The block of store fronts that has for decades housed the Camillus House homeless shelter in downtown Miami’s Park West district will be razed on Monday, its administrators say.
Camillus House is moving its shelter and rehabilitation programs to a new $80 million campus near Jackson Memorial Hospital.
The long-awaited move, the product of years of planning and negotiation with the city, marks a significant milestone for Miami. It spells the end of the privately run shelter’s traditional soup line, which has fed tens of thousands of people but has also been blamed for widespread blight in the area, while ensuring enhanced and expanded services for the homeless.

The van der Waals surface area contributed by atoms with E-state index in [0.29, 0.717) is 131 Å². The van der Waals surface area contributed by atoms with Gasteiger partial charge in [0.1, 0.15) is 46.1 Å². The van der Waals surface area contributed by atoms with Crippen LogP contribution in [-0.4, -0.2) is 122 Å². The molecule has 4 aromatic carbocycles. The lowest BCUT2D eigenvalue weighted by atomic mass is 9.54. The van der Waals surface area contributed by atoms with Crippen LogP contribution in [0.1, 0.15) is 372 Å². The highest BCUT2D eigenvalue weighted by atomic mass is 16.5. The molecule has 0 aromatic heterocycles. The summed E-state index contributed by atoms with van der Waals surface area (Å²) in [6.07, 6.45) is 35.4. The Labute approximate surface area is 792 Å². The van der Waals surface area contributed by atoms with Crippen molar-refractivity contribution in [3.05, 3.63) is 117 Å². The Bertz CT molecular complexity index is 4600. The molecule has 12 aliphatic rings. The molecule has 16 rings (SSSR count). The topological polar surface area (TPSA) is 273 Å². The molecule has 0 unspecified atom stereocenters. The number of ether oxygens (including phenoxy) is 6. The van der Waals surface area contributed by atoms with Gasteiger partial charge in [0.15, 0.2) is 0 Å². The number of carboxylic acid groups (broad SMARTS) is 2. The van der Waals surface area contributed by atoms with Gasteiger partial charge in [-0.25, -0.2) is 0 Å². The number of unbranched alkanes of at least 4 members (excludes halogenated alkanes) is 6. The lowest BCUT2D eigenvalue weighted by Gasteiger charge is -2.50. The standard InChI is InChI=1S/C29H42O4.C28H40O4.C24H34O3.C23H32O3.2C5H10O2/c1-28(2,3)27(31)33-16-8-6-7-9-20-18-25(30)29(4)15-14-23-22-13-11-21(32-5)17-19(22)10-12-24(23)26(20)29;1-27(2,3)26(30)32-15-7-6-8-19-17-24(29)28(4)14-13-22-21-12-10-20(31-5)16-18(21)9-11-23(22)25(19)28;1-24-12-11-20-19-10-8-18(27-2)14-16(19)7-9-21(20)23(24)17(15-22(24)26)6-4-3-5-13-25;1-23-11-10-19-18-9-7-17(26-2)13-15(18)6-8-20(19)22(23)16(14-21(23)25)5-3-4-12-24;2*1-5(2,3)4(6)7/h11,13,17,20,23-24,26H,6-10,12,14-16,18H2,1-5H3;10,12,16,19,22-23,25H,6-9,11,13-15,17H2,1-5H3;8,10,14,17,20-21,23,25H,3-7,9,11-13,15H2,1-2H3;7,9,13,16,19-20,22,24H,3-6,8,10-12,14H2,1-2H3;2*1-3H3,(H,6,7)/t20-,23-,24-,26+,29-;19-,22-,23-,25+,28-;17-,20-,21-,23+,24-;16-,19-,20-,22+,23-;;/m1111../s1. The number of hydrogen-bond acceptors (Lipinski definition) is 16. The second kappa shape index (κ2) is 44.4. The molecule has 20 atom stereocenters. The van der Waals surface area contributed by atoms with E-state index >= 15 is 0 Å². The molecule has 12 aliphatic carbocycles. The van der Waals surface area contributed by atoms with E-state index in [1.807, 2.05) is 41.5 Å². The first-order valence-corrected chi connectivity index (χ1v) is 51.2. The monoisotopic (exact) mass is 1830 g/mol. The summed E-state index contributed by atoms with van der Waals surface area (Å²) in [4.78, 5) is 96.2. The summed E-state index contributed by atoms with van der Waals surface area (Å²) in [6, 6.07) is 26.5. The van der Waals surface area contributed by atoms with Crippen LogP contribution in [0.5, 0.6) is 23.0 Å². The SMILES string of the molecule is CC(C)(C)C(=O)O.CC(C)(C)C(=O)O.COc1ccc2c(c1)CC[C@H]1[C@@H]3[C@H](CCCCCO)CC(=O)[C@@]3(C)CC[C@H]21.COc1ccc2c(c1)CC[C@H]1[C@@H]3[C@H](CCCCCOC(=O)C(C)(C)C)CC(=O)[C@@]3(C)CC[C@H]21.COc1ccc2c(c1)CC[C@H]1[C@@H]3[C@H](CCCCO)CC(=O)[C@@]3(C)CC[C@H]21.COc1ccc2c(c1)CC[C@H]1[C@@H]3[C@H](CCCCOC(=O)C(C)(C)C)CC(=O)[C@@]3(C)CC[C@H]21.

Under an agreement with the city, the new facility will not have a soup line.
The old shelter will be demolished after the last remaining residents — participants in a residential treatment program — are moved to the new campus on Monday. The demolition is expected to take about 24 hours, Camillus House spokesman Sam Gil said.
The religious order that runs the shelter, the Brothers of the Good Shepherd, purchased its first store front on the block in 1960. The property will be sold, Gil said.